Various aspects and features of the disclosure are described in further detail below.

BRIEF DESCRIPTION OF THE DRAWINGS

FIG. 1 shows a wireless communication network and a piconet.

FIG. 2 shows various network entities in the wireless network and piconet.

FIG. 3 shows a block diagram of a wireless device and a PBS.

FIG. 4 shows a block diagram of a transceiver supporting TDD.

FIG. 5 shows a block diagram of a transceiver supporting FDD and TDD.

FIG. 6 shows a block diagram of a data processor.

FIG. 7 shows an example super-frame structure.

FIG. 8 shows a processing module for the wireless device.

FIG. 9 shows a processing module for the PBS.

FIG. 10 shows an example frame structure.

FIG. 11 shows a process performed by the wireless device for communication.

FIG. 12 shows a process performed by the PBS to support communication for wireless devices.

DETAILED DESCRIPTION

The techniques described herein may be used for various wireless communication networks. The terms “network” and “system” are often used interchangeably. For example, the techniques may be used for wireless wide area networks (WWANs) and cellular networks such as CDMA networks, TDMA networks, FDMA networks, OFDMA networks, etc. A CDMA network may implement a radio technology such as Wideband-CDMA (W-CDMA), cdma2000, etc. cdma2000 covers IS-2000, IS-95, and IS-856 standards. A TDMA network may implement a radio technology such as Global System for Mobile Communications (GSM), WiMax, etc. These various radio technologies and standards are known in the art. W-CDMA and GSM are described in documents from an organization named “3rd Generation Partnership Project” (3GPP). cdma2000 is described in documents from an organization named “3rd Generation Partnership Project 2” (3GPP2). WiMax is described in IEEE 802.16 documents from an organization named “The Institute of Electrical and Electronics Engineers (IEEE)”. 3GPP, 3GPP2 and IEEE 802.16 documents are publicly available. For clarity, the techniques are described below for a 3GPP network.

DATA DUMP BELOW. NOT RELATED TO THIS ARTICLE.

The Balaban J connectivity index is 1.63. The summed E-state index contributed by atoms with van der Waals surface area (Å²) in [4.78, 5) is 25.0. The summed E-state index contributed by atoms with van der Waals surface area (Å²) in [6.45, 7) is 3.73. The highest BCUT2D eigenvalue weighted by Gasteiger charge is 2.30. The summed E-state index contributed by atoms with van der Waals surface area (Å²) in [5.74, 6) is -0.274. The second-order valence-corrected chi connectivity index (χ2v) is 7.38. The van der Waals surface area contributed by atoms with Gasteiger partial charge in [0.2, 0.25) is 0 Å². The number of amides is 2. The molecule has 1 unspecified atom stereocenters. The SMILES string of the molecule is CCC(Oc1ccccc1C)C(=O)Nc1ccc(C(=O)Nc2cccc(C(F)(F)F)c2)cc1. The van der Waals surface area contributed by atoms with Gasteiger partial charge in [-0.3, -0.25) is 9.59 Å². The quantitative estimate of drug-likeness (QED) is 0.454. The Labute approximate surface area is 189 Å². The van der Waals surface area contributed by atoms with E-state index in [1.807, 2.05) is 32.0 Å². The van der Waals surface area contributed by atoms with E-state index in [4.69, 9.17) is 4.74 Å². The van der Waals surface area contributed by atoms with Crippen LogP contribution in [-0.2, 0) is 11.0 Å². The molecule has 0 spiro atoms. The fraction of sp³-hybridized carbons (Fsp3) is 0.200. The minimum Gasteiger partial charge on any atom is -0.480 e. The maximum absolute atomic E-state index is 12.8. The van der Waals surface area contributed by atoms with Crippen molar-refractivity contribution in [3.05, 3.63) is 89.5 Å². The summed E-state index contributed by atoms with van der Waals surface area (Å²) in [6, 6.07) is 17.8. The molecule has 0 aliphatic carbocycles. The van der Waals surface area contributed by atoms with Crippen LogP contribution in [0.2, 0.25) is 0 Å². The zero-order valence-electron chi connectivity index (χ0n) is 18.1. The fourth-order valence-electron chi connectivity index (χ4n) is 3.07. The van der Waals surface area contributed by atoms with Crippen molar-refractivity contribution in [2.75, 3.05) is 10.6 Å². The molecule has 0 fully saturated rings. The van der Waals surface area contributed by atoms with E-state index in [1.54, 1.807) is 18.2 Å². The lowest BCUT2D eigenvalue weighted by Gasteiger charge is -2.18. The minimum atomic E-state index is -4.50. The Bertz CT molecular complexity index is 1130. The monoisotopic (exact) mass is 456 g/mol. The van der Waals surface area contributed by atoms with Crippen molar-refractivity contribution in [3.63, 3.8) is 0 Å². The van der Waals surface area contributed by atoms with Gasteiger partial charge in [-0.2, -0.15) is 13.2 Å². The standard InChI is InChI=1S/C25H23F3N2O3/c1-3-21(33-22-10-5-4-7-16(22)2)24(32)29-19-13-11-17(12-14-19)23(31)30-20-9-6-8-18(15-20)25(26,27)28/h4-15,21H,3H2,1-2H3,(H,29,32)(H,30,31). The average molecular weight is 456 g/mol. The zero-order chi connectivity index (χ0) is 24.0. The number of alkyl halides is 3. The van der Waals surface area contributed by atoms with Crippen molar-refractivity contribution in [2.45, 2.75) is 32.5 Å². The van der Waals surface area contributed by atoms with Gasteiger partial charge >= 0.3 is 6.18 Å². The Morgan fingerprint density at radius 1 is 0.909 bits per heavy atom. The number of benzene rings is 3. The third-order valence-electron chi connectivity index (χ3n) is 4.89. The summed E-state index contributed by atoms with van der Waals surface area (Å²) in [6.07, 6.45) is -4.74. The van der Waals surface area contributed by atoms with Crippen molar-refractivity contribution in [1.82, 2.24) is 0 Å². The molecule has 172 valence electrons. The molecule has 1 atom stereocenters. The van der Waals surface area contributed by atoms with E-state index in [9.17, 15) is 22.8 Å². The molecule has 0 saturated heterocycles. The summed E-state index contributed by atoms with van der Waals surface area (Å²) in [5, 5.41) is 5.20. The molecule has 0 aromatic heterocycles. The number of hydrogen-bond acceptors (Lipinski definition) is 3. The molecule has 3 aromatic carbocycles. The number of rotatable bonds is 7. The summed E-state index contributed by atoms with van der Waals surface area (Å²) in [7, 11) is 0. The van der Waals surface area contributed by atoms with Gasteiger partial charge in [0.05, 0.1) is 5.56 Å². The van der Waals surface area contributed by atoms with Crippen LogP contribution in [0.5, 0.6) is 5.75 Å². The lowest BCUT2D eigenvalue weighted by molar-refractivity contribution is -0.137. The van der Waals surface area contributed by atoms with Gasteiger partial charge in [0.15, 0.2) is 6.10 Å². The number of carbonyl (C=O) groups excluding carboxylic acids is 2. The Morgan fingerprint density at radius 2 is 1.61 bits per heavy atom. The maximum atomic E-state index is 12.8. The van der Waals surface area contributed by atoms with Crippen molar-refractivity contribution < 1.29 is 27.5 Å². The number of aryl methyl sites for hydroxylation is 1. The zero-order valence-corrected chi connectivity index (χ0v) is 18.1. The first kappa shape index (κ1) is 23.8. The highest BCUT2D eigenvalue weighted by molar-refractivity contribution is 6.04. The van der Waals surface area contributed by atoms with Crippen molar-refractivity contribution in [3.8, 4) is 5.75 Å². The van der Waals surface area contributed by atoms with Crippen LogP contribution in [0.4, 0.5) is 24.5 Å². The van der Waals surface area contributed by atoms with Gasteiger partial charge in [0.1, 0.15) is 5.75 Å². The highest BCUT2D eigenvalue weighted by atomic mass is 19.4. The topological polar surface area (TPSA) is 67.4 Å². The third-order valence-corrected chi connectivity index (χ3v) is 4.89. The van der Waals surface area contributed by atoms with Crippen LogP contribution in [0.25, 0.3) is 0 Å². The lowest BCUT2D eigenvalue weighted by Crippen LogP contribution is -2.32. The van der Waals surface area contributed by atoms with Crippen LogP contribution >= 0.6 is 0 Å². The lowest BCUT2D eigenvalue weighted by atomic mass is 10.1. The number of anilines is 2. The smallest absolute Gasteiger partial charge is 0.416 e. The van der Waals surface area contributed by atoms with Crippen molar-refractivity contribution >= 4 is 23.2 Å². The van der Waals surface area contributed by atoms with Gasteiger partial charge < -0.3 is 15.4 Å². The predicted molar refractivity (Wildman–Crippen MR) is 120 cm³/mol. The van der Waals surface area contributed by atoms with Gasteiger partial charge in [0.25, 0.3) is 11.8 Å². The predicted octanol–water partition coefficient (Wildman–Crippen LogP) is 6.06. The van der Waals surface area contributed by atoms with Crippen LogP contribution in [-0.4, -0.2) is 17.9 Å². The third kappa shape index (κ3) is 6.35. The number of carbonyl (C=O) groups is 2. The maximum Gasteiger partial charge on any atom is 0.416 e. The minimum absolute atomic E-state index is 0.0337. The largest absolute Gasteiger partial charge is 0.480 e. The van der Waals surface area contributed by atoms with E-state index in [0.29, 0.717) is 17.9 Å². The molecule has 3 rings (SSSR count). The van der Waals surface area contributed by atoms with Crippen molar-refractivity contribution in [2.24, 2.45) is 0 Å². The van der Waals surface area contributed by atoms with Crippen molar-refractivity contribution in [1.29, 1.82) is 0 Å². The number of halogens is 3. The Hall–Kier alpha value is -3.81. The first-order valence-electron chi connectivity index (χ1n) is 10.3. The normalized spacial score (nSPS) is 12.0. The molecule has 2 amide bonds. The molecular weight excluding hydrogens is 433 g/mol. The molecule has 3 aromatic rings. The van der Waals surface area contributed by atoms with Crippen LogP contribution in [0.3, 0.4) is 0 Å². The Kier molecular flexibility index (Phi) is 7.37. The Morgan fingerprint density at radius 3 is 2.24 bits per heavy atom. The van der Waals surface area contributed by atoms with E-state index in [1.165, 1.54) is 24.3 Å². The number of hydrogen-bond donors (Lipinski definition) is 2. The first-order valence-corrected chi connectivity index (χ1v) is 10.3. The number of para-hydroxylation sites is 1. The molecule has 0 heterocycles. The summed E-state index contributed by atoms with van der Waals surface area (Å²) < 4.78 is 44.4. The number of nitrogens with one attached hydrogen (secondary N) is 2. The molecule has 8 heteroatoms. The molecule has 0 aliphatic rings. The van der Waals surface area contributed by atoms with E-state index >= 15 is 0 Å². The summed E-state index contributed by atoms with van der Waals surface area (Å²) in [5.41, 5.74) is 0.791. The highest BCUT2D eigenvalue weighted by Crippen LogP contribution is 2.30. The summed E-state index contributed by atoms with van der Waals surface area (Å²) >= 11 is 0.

FIG. 1 shows a wireless communication network 100 with multiple base stations. For simplicity, only two base stations 130 a and 130 b are shown in FIG. 1. A base station is generally a fixed station that communicates with the wireless devices and may also be referred to as a Node B, an enhanced Node B (eNode B), an access point (AP), etc. Each base station 130 provides communication coverage for a particular geographic area. The term “cell” can refer to a base station and/or its coverage area depending on the context in which the term is used. To improve system capacity, a base station coverage area may be partitioned into multiple smaller areas. Each smaller area may be served by a respective base transceiver subsystem (BTS). The term “sector” can refer to a BTS and/or its coverage area depending on the context in which the term is used.